December 02, 2006
Preventing Body Armor Failure by Russ Innovations
Steve Russ, a retired police officer from the State of Michigan, has introduced a new safety innovation into the law enforcement, corrections and military community (LECM). A major problem within the LECM community has been the deterioration of body armor’s ballistic-resistant capabilities due to improper care and maintenance.
According to a National Institute for Justice (NIJ) report on soft body armor, “Age alone does not cause body armor’s ballistic resistance to deteriorate. The care and maintenance of a garment—or the lack thereof—have been shown to have a greater impact than age on the length of service life of a unit of body armor. Armor that is 10 years old and has never been issued may be perfectly acceptable for use, provided that the rated level of protection is still appropriate for the typical threats faced. Conversely, 2- or 3-year-old armor that has been worn regularly and improperly cared for may not be serviceable. Limited studies of the ballistic-resistant capabilities of armor used for extended periods of time were initiated in 1983 by DuPont, at which time some of the armor tested had been in service for more than 8 years.”
The conclusions of the NIJ report are echoed by one manufacture, Second Chance Body Armor, who in a 1999 literature stated, "Keeping liquids/moisture away from the Body Armor panels will help the panels maintain their ballistic/stab resistant properties.” The effects of improper storage of body armor have been long known. As an example, in 1973, researchers at the United States Army's Edgewood Arsenal, responsible for the body armor determined that "the penetration resistance of Kevlar was degraded when wet.”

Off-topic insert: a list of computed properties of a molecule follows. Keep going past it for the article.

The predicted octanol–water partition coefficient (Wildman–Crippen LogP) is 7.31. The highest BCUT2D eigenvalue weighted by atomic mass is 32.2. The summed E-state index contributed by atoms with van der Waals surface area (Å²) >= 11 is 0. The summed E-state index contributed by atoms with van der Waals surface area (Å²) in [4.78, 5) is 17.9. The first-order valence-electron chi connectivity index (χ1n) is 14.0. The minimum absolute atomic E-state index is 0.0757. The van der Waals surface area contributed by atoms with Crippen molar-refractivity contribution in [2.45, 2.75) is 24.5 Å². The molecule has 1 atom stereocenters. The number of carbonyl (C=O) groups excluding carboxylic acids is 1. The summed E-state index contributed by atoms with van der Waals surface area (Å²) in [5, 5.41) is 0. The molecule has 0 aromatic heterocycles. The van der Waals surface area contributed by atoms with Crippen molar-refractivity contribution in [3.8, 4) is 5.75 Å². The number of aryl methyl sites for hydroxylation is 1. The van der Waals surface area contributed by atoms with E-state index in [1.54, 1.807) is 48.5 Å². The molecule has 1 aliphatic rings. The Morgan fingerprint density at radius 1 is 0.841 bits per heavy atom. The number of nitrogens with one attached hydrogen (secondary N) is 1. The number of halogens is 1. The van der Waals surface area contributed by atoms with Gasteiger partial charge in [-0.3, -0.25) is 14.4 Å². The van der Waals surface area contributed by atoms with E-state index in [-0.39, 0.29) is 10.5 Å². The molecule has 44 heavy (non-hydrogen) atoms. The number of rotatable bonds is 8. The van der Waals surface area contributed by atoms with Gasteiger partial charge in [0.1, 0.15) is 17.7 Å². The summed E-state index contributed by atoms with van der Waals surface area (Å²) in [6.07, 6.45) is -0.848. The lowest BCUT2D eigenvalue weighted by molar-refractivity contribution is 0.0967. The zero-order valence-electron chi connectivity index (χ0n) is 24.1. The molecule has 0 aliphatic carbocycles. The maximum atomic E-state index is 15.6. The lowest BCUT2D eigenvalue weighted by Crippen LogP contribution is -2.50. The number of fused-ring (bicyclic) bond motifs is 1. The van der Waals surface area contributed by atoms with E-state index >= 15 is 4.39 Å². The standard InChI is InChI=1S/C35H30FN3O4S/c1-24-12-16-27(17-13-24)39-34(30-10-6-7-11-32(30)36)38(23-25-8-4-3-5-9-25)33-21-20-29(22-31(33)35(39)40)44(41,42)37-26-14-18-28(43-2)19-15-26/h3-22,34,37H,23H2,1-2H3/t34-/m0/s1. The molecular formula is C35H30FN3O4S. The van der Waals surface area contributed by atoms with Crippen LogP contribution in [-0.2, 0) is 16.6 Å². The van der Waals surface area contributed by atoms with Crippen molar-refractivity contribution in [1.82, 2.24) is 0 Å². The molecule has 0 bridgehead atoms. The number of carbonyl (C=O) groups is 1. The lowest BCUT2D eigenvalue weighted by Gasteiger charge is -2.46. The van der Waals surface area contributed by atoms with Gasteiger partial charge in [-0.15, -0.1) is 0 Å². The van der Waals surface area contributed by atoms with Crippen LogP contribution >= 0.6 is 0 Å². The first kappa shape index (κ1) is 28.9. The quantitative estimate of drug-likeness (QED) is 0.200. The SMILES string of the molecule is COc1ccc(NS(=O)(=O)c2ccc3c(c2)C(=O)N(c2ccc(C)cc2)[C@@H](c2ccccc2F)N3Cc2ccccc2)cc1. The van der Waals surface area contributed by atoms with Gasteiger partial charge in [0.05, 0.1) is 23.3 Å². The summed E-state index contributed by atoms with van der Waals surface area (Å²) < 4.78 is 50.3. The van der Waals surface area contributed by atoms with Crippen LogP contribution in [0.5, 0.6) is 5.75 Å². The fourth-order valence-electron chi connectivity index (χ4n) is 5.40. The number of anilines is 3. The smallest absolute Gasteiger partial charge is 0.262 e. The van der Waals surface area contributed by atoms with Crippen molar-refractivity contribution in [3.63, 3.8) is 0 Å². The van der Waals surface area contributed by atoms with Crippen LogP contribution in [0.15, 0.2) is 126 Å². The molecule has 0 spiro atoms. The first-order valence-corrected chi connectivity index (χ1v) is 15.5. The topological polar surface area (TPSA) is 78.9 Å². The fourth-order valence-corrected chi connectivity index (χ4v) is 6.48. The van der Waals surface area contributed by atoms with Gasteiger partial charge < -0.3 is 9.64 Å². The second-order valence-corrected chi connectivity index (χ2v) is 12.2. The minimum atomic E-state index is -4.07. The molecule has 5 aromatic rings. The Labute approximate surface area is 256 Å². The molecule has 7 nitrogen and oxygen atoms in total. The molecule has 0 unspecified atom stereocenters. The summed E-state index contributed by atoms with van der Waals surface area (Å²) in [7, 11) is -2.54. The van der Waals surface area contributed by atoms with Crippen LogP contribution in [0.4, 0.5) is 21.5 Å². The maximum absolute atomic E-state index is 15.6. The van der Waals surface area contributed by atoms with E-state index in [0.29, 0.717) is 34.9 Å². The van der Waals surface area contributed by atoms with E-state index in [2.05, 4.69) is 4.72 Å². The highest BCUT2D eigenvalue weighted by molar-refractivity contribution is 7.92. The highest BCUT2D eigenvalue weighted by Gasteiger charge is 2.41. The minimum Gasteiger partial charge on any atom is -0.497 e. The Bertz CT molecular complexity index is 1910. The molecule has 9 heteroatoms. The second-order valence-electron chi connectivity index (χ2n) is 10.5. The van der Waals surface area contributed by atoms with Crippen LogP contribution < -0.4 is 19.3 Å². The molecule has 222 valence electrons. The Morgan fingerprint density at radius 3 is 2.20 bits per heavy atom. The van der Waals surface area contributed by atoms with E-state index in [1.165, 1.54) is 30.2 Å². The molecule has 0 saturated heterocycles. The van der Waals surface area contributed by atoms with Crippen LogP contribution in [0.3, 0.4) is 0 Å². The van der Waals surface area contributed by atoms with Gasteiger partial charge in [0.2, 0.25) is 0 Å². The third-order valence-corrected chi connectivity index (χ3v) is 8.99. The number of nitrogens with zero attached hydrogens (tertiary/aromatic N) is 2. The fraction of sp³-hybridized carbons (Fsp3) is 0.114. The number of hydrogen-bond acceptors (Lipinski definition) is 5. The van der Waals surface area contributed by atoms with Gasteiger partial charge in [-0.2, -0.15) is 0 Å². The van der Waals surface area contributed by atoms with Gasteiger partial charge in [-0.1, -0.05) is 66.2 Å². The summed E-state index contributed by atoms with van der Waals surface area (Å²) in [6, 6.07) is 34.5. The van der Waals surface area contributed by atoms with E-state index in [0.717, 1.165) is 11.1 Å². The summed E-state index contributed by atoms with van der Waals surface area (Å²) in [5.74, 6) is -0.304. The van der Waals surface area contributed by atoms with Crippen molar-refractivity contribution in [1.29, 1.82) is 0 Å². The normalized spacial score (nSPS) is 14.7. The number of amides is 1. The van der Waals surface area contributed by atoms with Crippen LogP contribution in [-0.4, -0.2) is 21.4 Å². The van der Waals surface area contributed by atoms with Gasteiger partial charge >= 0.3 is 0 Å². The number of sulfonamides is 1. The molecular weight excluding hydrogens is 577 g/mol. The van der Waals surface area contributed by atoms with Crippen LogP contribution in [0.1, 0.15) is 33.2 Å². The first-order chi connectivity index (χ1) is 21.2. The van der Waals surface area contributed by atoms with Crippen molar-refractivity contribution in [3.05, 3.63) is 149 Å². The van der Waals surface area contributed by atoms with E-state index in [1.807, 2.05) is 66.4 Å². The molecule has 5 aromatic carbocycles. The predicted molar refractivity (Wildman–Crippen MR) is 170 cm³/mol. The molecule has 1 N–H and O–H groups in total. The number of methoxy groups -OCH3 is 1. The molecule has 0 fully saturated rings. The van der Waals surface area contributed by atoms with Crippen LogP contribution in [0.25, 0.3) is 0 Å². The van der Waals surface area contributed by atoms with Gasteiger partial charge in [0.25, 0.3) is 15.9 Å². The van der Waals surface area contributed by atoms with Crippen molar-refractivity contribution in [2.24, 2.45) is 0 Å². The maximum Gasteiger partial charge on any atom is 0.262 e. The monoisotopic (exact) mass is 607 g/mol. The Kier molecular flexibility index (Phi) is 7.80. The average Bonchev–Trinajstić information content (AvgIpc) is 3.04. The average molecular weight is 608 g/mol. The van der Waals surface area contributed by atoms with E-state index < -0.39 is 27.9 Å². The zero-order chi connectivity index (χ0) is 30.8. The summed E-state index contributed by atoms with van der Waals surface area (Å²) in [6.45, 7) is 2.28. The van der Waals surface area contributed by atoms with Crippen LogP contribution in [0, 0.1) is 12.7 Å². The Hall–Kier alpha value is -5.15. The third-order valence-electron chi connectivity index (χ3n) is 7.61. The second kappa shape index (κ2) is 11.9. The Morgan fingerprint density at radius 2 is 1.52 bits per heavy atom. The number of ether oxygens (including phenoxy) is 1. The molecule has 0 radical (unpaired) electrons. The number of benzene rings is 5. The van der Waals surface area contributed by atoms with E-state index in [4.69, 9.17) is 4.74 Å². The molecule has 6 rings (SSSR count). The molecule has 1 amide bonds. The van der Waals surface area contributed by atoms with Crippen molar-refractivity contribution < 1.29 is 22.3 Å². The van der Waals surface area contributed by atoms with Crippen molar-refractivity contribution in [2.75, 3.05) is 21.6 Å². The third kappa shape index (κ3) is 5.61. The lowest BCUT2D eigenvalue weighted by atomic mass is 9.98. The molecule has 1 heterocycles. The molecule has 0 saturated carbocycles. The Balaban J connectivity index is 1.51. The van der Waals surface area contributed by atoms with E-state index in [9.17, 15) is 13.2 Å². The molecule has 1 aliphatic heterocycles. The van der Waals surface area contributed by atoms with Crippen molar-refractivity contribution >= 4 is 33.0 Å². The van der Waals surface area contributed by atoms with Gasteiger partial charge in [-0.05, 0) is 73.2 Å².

Steve Russ’ innovation, the “Flak Vest Hanger” enhances body armor care thereby improving operational safety and helping to reduce injuries and the potential for the loss of life in the LECM Community. The Flak Vest Hanger allows anyone who wears body armor to properly dry and store it. As has been shown by previous research, improperly dried or stored body armor can reduce the ballistic-resistant capabilities of the armor and place the wearer at increased risk. Furthermore, improper care may also void the manufacture’s warranty.
The Flak Vest Hanger was specifically engineered for the law enforcement, corrections and military community and has been field tested by police officers for over six years. It is made from foam-injected polymers and weighs 3.2 pounds. It is designed to fit inside any standard 12 inch locker and can be placed on the floor or at the bottom of the locker. The numerous ventilation ports allow the body armor to dry 50% faster than any other method today and help to stop the accumulation of body odors. As the flag ship product of Steve Russ’ company it is backed by a 25 year warranty.
More information about the Flak Vest Hanger can be obtained from their website at www.bodyarmorhangers.com. Article sponsored by criminal justice online and police and military personnel who have become writers.
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